Our name is spreading as a great place to bring an event.
But, when opportunity knocks, as we all know…
You still have to get up and answer the door.
To that end, Budget 2014 seeks your approval to increase the budget for the Major Events Office by $350,000.
This will allow us to capitalise on the opportunities at hand and to be better prepared to celebrate our country’s 150th birthday in 2017.
It will take us to the next level of our strategic objective to “bid more, win more, host more”
Colleagues, this budget is about delivering progress and getting the job done for our residents.
It is about moving into the next year of our term of Council knowing that we have met many of the commitments that we made together.
Knowing that we provide needed services – Police, Fire, Paramedic, transit, waste collection and recycling, snow removal and road maintenance, libraries, Public Health, drinking water, parks and recreation, 6,000 km of roads and 2,000 km of sidewalks, waste water handling and purification and much, much more – every day for families across this great city
What we have before us is a balanced package to move our City forward.
We are doing what we said we would do while investing in our infrastructure so that our residents can count on those services they need in the future.
I believe that this proposed Budget 2014 continues the solid work that we have done in the last three years.
I hope that you will be able to share in that assessment as you review the details in the coming weeks at Committee deliberations, in public consultations and here at Council itself.
This budget, when all is said and done, is about progress.
Progress in keeping taxes low.
Progress in building and maintain infrastructure and city assets.
Progress in making our city an even better place to live, work and visit.
And progress that allows our residents to say that they live in one of the cleanest, greenest, safest cities in Canada, if not the world.
Mayor’s City Builder Award – Ms. Laura Bouchard
Mayor Jim Watson and Ward Councillor Peter Clark, today presented the Mayor’s City Builder Award to Ms. Laura Bouchard for her dedication, enthusiasm and commitment to providing residents of Ottawa with local, organic, and secure food sources.
Laura Bouchard is described by those who know her as a visionary. She believed that people within cities could live differently by taking unused land and making it productive and sustainable by growing vegetables and selling them to the people who lived here.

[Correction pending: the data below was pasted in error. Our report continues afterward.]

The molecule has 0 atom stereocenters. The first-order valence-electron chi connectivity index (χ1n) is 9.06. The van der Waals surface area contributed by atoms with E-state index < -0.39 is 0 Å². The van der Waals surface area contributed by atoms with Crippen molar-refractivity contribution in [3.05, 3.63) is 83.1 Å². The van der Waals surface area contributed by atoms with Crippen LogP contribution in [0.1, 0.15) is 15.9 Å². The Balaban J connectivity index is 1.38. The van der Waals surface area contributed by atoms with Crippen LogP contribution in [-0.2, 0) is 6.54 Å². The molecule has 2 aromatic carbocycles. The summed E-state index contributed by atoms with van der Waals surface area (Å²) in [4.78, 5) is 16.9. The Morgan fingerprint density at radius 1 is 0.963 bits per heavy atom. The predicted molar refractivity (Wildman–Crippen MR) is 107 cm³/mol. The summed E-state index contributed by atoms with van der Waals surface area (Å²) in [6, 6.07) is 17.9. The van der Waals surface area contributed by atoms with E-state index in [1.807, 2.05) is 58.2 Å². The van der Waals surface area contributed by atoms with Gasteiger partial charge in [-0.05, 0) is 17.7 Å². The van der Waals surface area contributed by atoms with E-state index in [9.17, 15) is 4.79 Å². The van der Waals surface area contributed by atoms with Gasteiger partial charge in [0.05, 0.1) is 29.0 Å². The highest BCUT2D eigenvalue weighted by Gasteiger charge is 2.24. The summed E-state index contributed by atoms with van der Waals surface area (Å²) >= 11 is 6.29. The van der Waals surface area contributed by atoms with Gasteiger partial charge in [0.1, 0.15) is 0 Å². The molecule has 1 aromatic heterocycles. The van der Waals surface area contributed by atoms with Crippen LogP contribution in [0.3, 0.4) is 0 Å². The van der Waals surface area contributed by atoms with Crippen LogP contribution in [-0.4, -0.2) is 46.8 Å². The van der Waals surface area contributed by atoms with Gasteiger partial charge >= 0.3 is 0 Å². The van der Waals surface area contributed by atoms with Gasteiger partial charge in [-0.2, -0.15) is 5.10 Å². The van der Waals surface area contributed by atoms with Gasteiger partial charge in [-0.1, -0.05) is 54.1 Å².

Over the past two-years, Laura has overseen a two acre farm consisting of land sprinkled throughout front and back yards around the city providing young and old alike with knowledge and experience about farming, growing and preparing healthy organic food. Her produce has made it on to numerous dinner plates throughout Ottawa, which includes donations to the Ottawa Food Bank, the Catholic Centre for Immigrants, and to other residents in need.
Laura has become a valuable resource for new entrepreneurs by teaching them how to start a business on a shoe-string including small business marketing. She also shares her skills with volunteers and those who want to learn more about organic gardening. She truly is an inspiration and has become the voice for urban agriculture.
Mayor’s Remarks: Stage 2
CHECK AGAINST DELIVERY
Thank you all for coming.
I’ve invited you here today to talk about how our city will grow and the fundamental tool that public transit offers us for intelligent planning.
And how – if we are smart – we can use our public transit investments to make sure our transportation system will serve Ottawa as we grow in the years to come.
This Council began its term by fundamentally taking the reins on light rail.
It had become clear that the project we inherited – the so-called cross-country, deep-dive route that had been planned – could not be constructed for the established budget.
Any cost overrun would be very much our problem.
The federal and provincial contributions were each capped at $600 million.
Already the City would be shouldering $900 million of the $2.1 billion originally budgeted to complete the Confederation Line.
So we knew, as a Council, that we needed to correct course – because we had to pay every penny of cost increases.
The Confederation Line deals with the downtown bottleneck that is strangling productivity increases in the transit system.
It lays the foundation for a move to broaden the benefits of Light Rail Transit and expand on the important project now under construction.
Increasing costs on the Confederation Line would mean fewer resources available for these extensions.
We simply could not allow the project to bloat.
So we took action.
It was about 10 months ago when we gathered in this room to unveil the final Confederation Line designs.
The Queen Street alignment achieves a better transit result with shallower, more accessible stations.
This, along with an innovative competition – one now being copied by other municipalities – brought the budget back into line.
The result, obtained with the very successful design-build-finance-maintain contract signed last year, has since proven the importance of Council’s actions.
We are finally going ahead with light rail.
Tunnel and all.
With construction now underway, I could not be more proud of the result we achieved.